In Schoenberg's 12-tone period, there is a particular problem with sameness of atmosphere. Most of these pieces sound like a fragile soul undergoing acute mental torment—more minor than major, lots of tense diminished chords à la the "cliff-hanging" chords used by pianists accompanying a silent movie, lots of crashing discord. The impression is bracing at first, but I found it less so as it occurred in piece after piece. My sparse musicological training may lead me to be missing something, but does atonality or a 12-tone template require, or even merely encourage, a frantic, desperate tone? I presume that atonality and serialism could theoretically be founded on major chords as well as minor, for example.
This avoidance of the major confounds one even in Schoenberg's earlier atonal pieces. The opening chords of the third of the Three Pieces for Piano sound precisely like a child banging on the keyboard with all his might. In the nominally Romantic poem cycle The Book of the Hanging Gardens, Schoenberg asks us to read passion in chords that sound like a perfect evocation of nausea. This is a lot to ask of lay listeners outside his own head.
But there are exceptions to this Sturm und Drang feel in his work (the weirdly gorgeous Five Pieces for Orchestra, for instance), confirming that this affect is not inherent to atonality or serialism in themselves. I suspect that Schoenberg's chordal preferences were partly a matter of the glummish, prickly temperament that Shawn so deftly limns between the musical explorations. But this means that perhaps Schoenberg's personal nature may present as much a barrier between us and his music as do the limitations of our ears.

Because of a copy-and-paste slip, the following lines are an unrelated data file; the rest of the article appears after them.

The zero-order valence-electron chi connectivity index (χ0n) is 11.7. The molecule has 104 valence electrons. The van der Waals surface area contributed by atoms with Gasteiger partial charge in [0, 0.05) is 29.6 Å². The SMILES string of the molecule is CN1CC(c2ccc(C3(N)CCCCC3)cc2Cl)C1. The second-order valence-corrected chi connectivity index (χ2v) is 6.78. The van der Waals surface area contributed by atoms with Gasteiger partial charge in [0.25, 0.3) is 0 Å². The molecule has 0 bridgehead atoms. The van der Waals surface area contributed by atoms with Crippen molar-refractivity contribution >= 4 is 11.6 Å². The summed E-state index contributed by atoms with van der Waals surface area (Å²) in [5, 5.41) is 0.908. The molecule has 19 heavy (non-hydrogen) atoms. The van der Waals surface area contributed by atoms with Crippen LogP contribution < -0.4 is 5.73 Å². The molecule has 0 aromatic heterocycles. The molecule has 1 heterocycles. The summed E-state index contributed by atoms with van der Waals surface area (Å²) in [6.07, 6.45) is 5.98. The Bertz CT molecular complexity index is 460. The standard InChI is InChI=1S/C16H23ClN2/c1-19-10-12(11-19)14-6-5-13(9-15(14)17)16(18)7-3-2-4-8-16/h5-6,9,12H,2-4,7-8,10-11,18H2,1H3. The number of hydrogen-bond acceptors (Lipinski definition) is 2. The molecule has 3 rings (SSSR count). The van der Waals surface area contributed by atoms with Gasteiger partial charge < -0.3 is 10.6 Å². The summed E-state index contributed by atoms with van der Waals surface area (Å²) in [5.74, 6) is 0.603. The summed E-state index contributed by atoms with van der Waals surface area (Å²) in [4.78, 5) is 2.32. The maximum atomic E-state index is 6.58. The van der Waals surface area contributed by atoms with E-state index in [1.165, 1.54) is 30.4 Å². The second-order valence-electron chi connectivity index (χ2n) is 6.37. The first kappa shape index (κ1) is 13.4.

Shawn, like other serialism fans, might regard my skeptical conclusions as a tad philistine. Giving the conventional argument that we have no scientific grounds for assuming that tonal music is somehow primally appealing, he proposes an analogy to herb doctors' ignorance of the biochemical mechanisms that could lend them further powers (where popular taste for tonal music = folk medicine). But the analogy strikes me as off. Our ignorance of the neural reasons for why Eine Kleine Nachtmusik goes better with brunch than Schoenberg's Fourth String Quartet hardly entails that opening our ears would make Schoenberg-and-scones ordinary. After all, regardless of our familiarity with biochemistry, we still use aloe as a balm but break out from poison oak. The possibility remains open that there is indeed only so far that the untrained human ear can go in processing harmonies as euphonious.
Shawn does mention that undergraduates he exposes to Schoenberg's music are often quite taken. But this may not be so surprising. People raised in the rock era listen more for rhythm than melody or harmony, and are more accustomed to dissonance and outright "noise" than their grandparents were. Much of later Schoenberg is based on spiky rhythms and relentless astringence. Naturally many youngsters, suckled on hip-hop and the like, will respond more positively to the overall feel than a concertgoer of the early 20th century suckled on tonal classical music, parlor ballads, and marches. But Schoenberg did not write his music to be cherished as a mere "groove." Are these kids enjoying the sound as music or as texture?